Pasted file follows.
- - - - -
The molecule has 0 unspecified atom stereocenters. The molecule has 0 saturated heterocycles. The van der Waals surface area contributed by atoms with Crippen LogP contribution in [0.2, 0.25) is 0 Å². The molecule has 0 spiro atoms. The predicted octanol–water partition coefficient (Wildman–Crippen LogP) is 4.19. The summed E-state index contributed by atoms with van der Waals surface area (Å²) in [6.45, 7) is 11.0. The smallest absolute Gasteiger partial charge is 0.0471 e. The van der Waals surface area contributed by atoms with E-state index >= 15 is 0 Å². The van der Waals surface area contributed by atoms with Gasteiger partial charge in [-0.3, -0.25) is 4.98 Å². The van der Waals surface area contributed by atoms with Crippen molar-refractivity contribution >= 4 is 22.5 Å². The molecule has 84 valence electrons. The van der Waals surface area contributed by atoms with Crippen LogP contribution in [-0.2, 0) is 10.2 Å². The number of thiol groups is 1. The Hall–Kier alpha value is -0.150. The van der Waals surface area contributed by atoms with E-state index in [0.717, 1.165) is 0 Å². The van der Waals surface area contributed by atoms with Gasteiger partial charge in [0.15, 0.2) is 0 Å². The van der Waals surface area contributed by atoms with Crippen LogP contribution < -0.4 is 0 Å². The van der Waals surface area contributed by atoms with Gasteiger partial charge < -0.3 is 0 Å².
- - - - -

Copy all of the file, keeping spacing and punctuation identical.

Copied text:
The molecule has 0 unspecified atom stereocenters. The molecule has 0 saturated heterocycles. The van der Waals surface area contributed by atoms with Crippen LogP contribution in [0.2, 0.25) is 0 Å². The molecule has 0 spiro atoms. The predicted octanol–water partition coefficient (Wildman–Crippen LogP) is 4.19. The summed E-state index contributed by atoms with van der Waals surface area (Å²) in [6.45, 7) is 11.0. The smallest absolute Gasteiger partial charge is 0.0471 e. The van der Waals surface area contributed by atoms with E-state index >= 15 is 0 Å². The van der Waals surface area contributed by atoms with Gasteiger partial charge in [-0.3, -0.25) is 4.98 Å². The van der Waals surface area contributed by atoms with Crippen molar-refractivity contribution >= 4 is 22.5 Å². The molecule has 84 valence electrons. The van der Waals surface area contributed by atoms with Crippen LogP contribution in [-0.2, 0) is 10.2 Å². The number of thiol groups is 1. The Hall–Kier alpha value is -0.150. The van der Waals surface area contributed by atoms with E-state index in [0.717, 1.165) is 0 Å². The van der Waals surface area contributed by atoms with Gasteiger partial charge in [0.15, 0.2) is 0 Å². The van der Waals surface area contributed by atoms with Crippen LogP contribution < -0.4 is 0 Å². The van der Waals surface area contributed by atoms with Gasteiger partial charge < -0.3 is 0 Å².